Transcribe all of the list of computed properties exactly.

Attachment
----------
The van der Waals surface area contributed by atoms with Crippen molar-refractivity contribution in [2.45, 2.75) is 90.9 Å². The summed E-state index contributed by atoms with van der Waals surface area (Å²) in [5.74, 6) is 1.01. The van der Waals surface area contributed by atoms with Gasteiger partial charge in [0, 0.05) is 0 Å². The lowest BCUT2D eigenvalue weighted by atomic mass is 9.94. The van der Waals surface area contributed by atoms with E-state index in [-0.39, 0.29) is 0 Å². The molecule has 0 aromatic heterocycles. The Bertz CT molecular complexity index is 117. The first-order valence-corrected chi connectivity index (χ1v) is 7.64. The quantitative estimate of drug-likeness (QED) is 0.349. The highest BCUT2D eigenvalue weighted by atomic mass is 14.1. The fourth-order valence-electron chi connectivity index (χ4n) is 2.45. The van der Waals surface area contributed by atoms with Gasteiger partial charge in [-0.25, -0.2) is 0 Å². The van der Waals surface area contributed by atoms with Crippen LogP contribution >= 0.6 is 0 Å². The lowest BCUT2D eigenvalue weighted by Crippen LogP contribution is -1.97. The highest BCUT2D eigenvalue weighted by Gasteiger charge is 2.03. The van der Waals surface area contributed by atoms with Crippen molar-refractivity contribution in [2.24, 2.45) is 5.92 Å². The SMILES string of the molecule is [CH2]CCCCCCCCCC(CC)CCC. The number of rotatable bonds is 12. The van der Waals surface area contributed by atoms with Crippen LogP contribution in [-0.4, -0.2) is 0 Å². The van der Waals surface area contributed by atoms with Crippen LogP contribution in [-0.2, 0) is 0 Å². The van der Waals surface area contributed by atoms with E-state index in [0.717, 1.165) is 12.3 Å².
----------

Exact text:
The van der Waals surface area contributed by atoms with Crippen molar-refractivity contribution in [2.45, 2.75) is 90.9 Å². The summed E-state index contributed by atoms with van der Waals surface area (Å²) in [5.74, 6) is 1.01. The van der Waals surface area contributed by atoms with Gasteiger partial charge in [0, 0.05) is 0 Å². The lowest BCUT2D eigenvalue weighted by atomic mass is 9.94. The van der Waals surface area contributed by atoms with E-state index in [-0.39, 0.29) is 0 Å². The molecule has 0 aromatic heterocycles. The Bertz CT molecular complexity index is 117. The first-order valence-corrected chi connectivity index (χ1v) is 7.64. The quantitative estimate of drug-likeness (QED) is 0.349. The highest BCUT2D eigenvalue weighted by atomic mass is 14.1. The fourth-order valence-electron chi connectivity index (χ4n) is 2.45. The van der Waals surface area contributed by atoms with Gasteiger partial charge in [-0.25, -0.2) is 0 Å². The van der Waals surface area contributed by atoms with Crippen LogP contribution >= 0.6 is 0 Å². The lowest BCUT2D eigenvalue weighted by Crippen LogP contribution is -1.97. The highest BCUT2D eigenvalue weighted by Gasteiger charge is 2.03. The van der Waals surface area contributed by atoms with Crippen molar-refractivity contribution in [2.24, 2.45) is 5.92 Å². The SMILES string of the molecule is [CH2]CCCCCCCCCC(CC)CCC. The number of rotatable bonds is 12. The van der Waals surface area contributed by atoms with Crippen LogP contribution in [-0.4, -0.2) is 0 Å². The van der Waals surface area contributed by atoms with Crippen LogP contribution in [-0.2, 0) is 0 Å². The van der Waals surface area contributed by atoms with E-state index in [0.717, 1.165) is 12.3 Å².